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The 40 greatest concerts in Boston history

The Phoenix picks the shows that have defined the scene
By PHOENIX STAFF  |  October 30, 2006

Billie Joe Armstrong at the Hatch Shell

Forty years ago, the very idea that rock and roll was worth serious consideration was novel at best. Jazz, blues, classical? Sure. But rock and roll was just dirty kids’ stuff. Fodder for the gossip pages, perhaps. but soon, the fissure between pop singer and rock band widened until it became difficult if not impossible to ignore this new cultural force. And, beyond Rolling Stone and few other emerging national publications, it was in places like the Phoenix the alternative weeklies — that the rock critic found his or her platform.

Music coverage is now integral to our mission. And we’re fortunate to live in a city that supports a thriving music scene of its own, a destination for any serious touring act. And yet Boston is not LA or New York. It’s not an industry center. So there are things that happen on stages here that just don’t happen anywhere else. For some artists, it’s almost like a second home, which has made for 40 years of great music, unforgettable shows, and legendary performances. Here’s our list of the 40 greatest.

We thought of many more shows that didn’t make the list; every entry sparked memories of half a dozen other great ones. Did anybody we know see Sonic Youth’s first show and was it really at Mass Art? What about that notorious Police show at the Rat — the one that purportedly drew only three paying customers? And what about all those all-ages hardcore matinees, especially since every now and again the Del Fuegos or Echo and the Bunnymen played that circuit?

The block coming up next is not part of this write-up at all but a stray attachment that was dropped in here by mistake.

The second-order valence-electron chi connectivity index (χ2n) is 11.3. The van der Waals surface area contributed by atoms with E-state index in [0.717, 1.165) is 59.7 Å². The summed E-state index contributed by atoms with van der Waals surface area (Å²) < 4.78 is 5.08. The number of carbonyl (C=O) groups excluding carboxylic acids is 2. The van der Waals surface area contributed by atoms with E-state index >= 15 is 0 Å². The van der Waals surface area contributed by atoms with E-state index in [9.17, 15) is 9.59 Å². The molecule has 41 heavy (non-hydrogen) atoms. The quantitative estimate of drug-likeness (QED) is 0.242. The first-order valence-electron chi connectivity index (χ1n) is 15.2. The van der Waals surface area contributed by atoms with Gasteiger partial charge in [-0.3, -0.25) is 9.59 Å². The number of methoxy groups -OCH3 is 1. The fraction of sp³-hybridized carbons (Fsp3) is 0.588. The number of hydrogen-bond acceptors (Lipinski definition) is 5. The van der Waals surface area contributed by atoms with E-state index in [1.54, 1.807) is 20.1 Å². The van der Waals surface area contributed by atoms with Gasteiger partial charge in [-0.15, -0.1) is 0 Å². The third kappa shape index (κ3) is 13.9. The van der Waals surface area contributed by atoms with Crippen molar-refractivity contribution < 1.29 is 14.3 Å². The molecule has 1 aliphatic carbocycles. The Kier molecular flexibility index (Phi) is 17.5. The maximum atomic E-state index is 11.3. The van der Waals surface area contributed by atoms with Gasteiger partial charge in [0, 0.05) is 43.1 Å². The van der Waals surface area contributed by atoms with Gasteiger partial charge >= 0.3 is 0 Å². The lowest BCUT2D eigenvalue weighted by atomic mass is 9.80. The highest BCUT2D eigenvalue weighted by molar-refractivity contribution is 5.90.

We wouldn’t have pulled this together if we weren’t expecting — no, hoping — that anyone reading it will feel compelled to remind us of all the shows we missed. So add your own Boston rock experiences in the comments sections. Click here to get the list started.


Written by Matt Ashare, Ted Drozdowski, Jon Garelick, Brett Milano, Will Spitz, and Jim Sullivan.

  Topics: Live Reviews , Billie Joe Armstrong , Entertainment , Music ,  More more >
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The 40 greatest concerts in Boston history
I've been lucky enough to see ten of the forty concerts on your list of the "Greatest Rock Shows in Boston History." I'll give you James Brown at #1, for its historical significance if nothing else, even though it wasn't one of them. And I agree with ranking the Stones at the Garden in '72 at #3 because I did see that. But I also saw the Jimi Hendrix Experience perform at the Carousel Theater in Framingham on August 25, 1968. It was easily the greatest and most magical rock show I've ever seen. In my opinion, you made a big mistake in not ranking it #2 - not to mention by completely omitting it from your list. -Dan Currie, Boston